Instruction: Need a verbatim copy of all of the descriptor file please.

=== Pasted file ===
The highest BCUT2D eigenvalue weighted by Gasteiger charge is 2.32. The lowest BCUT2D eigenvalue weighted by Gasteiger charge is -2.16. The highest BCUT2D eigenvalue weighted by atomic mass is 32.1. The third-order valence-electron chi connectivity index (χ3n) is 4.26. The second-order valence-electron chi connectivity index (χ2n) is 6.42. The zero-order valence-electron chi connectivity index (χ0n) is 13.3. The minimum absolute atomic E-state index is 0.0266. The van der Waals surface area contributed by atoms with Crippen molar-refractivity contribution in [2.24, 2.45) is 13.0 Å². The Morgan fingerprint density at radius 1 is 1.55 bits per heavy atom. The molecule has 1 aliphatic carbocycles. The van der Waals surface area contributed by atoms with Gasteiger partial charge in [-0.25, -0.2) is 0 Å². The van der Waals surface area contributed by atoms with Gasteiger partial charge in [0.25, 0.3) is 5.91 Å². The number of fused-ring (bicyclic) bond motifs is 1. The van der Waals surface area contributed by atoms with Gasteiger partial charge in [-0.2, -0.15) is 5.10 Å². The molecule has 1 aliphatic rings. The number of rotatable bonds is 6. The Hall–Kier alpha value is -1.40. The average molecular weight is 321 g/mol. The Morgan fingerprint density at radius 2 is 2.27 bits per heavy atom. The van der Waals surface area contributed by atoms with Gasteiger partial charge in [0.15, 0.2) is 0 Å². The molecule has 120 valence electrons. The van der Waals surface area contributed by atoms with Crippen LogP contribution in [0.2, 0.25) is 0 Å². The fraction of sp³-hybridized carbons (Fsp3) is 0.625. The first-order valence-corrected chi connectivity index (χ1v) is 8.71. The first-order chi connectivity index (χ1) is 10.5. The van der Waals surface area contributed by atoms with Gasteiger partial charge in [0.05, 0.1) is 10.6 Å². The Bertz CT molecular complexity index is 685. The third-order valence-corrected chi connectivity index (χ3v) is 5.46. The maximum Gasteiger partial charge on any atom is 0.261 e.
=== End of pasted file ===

The highest BCUT2D eigenvalue weighted by Gasteiger charge is 2.32. The lowest BCUT2D eigenvalue weighted by Gasteiger charge is -2.16. The highest BCUT2D eigenvalue weighted by atomic mass is 32.1. The third-order valence-electron chi connectivity index (χ3n) is 4.26. The second-order valence-electron chi connectivity index (χ2n) is 6.42. The zero-order valence-electron chi connectivity index (χ0n) is 13.3. The minimum absolute atomic E-state index is 0.0266. The van der Waals surface area contributed by atoms with Crippen molar-refractivity contribution in [2.24, 2.45) is 13.0 Å². The Morgan fingerprint density at radius 1 is 1.55 bits per heavy atom. The molecule has 1 aliphatic carbocycles. The van der Waals surface area contributed by atoms with Gasteiger partial charge in [-0.25, -0.2) is 0 Å². The van der Waals surface area contributed by atoms with Gasteiger partial charge in [0.25, 0.3) is 5.91 Å². The number of fused-ring (bicyclic) bond motifs is 1. The van der Waals surface area contributed by atoms with Gasteiger partial charge in [-0.2, -0.15) is 5.10 Å². The molecule has 1 aliphatic rings. The number of rotatable bonds is 6. The Hall–Kier alpha value is -1.40. The average molecular weight is 321 g/mol. The Morgan fingerprint density at radius 2 is 2.27 bits per heavy atom. The van der Waals surface area contributed by atoms with Gasteiger partial charge in [0.15, 0.2) is 0 Å². The molecule has 120 valence electrons. The van der Waals surface area contributed by atoms with Crippen LogP contribution in [0.2, 0.25) is 0 Å². The fraction of sp³-hybridized carbons (Fsp3) is 0.625. The first-order valence-corrected chi connectivity index (χ1v) is 8.71. The first-order chi connectivity index (χ1) is 10.5. The van der Waals surface area contributed by atoms with Gasteiger partial charge in [0.05, 0.1) is 10.6 Å². The Bertz CT molecular complexity index is 685. The third-order valence-corrected chi connectivity index (χ3v) is 5.46. The maximum Gasteiger partial charge on any atom is 0.261 e.